Not to mention, hotels have a higher number of personnel traveling between rooms, interacting with all guests, compared to a vacation rental which is almost entirely autonomous with less potential interactions. Hotels also lost some of their competitive edges when sought-after amenities such as restaurants and bars closed, and personal service became less desirable than contactless interactions.
For Airbnb travelers, delivery services like UberEats and Postmates made it easy to replace room service. The idea of being at home while on the road has always been Airbnb’s selling point and was particularly appealing during a pandemic.
Having a kitchen or kitchenette in a unit was even more valuable when restaurants are closed or at reduced capacity.
We’ve seen units with kitchens or kitchenettes rent at 40% higher rates. Finally, the rise in remote working gave people the flexibility to work from a rental on the beach as well as they could from their living rooms. That’s one reason bookings averaged six days, up from three, a trend that is likely to continue.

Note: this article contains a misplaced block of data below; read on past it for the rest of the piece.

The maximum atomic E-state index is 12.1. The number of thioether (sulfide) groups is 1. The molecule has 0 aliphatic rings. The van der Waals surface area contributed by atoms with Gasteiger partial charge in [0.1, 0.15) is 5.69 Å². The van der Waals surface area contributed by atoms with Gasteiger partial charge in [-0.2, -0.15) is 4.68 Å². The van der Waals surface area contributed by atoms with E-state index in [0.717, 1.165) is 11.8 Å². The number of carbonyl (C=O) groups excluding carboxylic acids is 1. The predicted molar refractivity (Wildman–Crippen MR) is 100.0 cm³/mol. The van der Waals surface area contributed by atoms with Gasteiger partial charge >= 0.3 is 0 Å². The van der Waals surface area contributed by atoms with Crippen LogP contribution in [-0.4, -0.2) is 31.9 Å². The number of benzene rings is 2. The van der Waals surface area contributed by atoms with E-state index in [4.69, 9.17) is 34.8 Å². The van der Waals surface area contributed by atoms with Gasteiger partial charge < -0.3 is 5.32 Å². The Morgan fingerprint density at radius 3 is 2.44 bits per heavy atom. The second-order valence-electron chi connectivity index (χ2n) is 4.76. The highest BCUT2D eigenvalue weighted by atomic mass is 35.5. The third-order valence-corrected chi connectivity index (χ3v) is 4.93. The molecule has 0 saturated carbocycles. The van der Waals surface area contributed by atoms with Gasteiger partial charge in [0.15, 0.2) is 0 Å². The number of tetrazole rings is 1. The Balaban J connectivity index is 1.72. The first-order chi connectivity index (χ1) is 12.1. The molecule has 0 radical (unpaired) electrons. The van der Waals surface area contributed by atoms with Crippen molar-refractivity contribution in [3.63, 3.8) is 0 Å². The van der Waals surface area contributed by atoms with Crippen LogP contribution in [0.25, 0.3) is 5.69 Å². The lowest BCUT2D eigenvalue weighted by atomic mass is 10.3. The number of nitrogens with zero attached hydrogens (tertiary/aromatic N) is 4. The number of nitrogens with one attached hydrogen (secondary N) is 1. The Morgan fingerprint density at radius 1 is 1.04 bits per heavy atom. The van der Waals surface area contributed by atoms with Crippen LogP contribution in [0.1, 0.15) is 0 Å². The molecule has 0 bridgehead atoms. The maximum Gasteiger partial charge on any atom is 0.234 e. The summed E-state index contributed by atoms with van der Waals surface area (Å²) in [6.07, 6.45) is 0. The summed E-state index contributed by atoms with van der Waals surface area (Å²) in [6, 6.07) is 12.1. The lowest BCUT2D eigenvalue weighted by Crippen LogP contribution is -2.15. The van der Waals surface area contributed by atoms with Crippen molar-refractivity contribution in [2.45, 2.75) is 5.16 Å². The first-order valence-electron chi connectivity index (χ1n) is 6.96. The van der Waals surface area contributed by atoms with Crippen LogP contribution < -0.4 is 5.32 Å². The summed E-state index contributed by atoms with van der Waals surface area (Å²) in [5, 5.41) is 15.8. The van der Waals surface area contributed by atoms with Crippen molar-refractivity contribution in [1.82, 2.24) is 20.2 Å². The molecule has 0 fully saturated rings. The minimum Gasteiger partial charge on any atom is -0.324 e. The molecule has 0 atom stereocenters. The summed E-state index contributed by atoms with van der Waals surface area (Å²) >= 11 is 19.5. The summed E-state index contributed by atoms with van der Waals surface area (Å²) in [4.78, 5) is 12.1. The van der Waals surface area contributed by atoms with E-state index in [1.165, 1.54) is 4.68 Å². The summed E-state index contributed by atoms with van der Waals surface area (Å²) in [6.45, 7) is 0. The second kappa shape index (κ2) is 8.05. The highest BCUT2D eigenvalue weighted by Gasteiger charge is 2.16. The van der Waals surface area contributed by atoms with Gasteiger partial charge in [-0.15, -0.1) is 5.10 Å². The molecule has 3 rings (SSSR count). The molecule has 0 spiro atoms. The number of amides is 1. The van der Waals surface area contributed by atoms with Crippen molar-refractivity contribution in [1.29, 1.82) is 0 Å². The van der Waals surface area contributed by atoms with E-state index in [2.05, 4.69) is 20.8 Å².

The 2021 rebound
Consumers are eager to travel again, but the majority remain concerned about their safety. Only about 34% of Americans said they felt comfortable staying in a hotel as of January, according to the American Hotel and Lodging Association’s 2021 State of the Industry report. At the same time, business travel is expected to rebound more slowly than leisure travel.
The cancellation of in-person events such as conferences and company-wide meetings through 2021 at least will continue to negatively impact hotels. In the U.S., hotel occupancy rates were a dismal 40% as of November 2020.
That grew to 48% by the week of Feb. 20, according to STR, a hotel data provider.
How quickly those numbers rise depends in large part on the speed of the vaccine rollout. About 20% of people responding to the AHLA survey said they won’t feel comfortable staying in a hotel until a majority of Americans have been vaccinated.